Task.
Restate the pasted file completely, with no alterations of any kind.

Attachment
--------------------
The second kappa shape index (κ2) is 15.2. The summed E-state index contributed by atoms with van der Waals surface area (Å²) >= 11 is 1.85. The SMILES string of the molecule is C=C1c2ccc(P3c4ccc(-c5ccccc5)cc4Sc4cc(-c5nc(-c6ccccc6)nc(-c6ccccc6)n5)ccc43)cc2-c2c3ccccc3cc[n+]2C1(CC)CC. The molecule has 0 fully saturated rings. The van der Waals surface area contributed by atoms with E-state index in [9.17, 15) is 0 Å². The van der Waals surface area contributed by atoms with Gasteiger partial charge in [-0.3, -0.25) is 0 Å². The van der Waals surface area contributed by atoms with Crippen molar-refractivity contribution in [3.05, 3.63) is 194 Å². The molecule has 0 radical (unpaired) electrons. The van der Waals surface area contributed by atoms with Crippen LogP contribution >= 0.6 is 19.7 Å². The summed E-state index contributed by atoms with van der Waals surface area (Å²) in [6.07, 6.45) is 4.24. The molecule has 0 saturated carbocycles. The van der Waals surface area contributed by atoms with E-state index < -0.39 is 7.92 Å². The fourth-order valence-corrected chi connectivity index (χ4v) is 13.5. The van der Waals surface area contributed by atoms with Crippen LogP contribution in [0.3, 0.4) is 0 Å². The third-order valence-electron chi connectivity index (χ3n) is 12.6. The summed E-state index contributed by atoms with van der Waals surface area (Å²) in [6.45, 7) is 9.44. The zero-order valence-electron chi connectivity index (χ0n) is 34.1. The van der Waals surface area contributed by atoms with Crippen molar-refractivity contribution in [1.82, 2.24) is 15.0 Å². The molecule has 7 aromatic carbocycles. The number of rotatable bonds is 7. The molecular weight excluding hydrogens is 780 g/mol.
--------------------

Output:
The second kappa shape index (κ2) is 15.2. The summed E-state index contributed by atoms with van der Waals surface area (Å²) >= 11 is 1.85. The SMILES string of the molecule is C=C1c2ccc(P3c4ccc(-c5ccccc5)cc4Sc4cc(-c5nc(-c6ccccc6)nc(-c6ccccc6)n5)ccc43)cc2-c2c3ccccc3cc[n+]2C1(CC)CC. The molecule has 0 fully saturated rings. The van der Waals surface area contributed by atoms with E-state index in [9.17, 15) is 0 Å². The van der Waals surface area contributed by atoms with Gasteiger partial charge in [-0.3, -0.25) is 0 Å². The van der Waals surface area contributed by atoms with Crippen molar-refractivity contribution in [3.05, 3.63) is 194 Å². The molecule has 0 radical (unpaired) electrons. The van der Waals surface area contributed by atoms with Crippen LogP contribution >= 0.6 is 19.7 Å². The summed E-state index contributed by atoms with van der Waals surface area (Å²) in [6.07, 6.45) is 4.24. The molecule has 0 saturated carbocycles. The van der Waals surface area contributed by atoms with E-state index < -0.39 is 7.92 Å². The fourth-order valence-corrected chi connectivity index (χ4v) is 13.5. The van der Waals surface area contributed by atoms with Crippen LogP contribution in [0.3, 0.4) is 0 Å². The third-order valence-electron chi connectivity index (χ3n) is 12.6. The summed E-state index contributed by atoms with van der Waals surface area (Å²) in [6.45, 7) is 9.44. The zero-order valence-electron chi connectivity index (χ0n) is 34.1. The van der Waals surface area contributed by atoms with Crippen molar-refractivity contribution in [1.82, 2.24) is 15.0 Å². The molecule has 7 aromatic carbocycles. The number of rotatable bonds is 7. The molecular weight excluding hydrogens is 780 g/mol.